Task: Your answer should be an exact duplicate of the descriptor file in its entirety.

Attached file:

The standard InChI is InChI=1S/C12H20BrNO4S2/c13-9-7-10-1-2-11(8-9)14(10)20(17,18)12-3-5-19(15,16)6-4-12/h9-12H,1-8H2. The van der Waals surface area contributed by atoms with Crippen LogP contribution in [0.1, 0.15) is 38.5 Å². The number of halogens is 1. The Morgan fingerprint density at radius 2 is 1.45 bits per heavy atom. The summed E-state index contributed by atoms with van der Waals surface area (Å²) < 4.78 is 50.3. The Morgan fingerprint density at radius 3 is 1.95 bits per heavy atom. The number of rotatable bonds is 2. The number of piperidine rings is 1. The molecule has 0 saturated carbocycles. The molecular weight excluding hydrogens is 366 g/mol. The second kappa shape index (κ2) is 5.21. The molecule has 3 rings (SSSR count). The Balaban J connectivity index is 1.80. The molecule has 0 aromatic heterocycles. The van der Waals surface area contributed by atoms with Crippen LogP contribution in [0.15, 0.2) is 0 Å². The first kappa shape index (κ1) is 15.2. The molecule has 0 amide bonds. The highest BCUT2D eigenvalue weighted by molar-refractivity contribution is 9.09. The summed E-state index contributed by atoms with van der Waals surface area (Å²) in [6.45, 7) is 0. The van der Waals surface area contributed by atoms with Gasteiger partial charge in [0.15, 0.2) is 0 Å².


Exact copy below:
The standard InChI is InChI=1S/C12H20BrNO4S2/c13-9-7-10-1-2-11(8-9)14(10)20(17,18)12-3-5-19(15,16)6-4-12/h9-12H,1-8H2. The van der Waals surface area contributed by atoms with Crippen LogP contribution in [0.1, 0.15) is 38.5 Å². The number of halogens is 1. The Morgan fingerprint density at radius 2 is 1.45 bits per heavy atom. The summed E-state index contributed by atoms with van der Waals surface area (Å²) < 4.78 is 50.3. The Morgan fingerprint density at radius 3 is 1.95 bits per heavy atom. The number of rotatable bonds is 2. The number of piperidine rings is 1. The molecule has 0 saturated carbocycles. The molecular weight excluding hydrogens is 366 g/mol. The second kappa shape index (κ2) is 5.21. The molecule has 3 rings (SSSR count). The Balaban J connectivity index is 1.80. The molecule has 0 aromatic heterocycles. The van der Waals surface area contributed by atoms with Crippen LogP contribution in [0.15, 0.2) is 0 Å². The first kappa shape index (κ1) is 15.2. The molecule has 0 amide bonds. The highest BCUT2D eigenvalue weighted by molar-refractivity contribution is 9.09. The summed E-state index contributed by atoms with van der Waals surface area (Å²) in [6.45, 7) is 0. The van der Waals surface area contributed by atoms with Gasteiger partial charge in [0.15, 0.2) is 0 Å².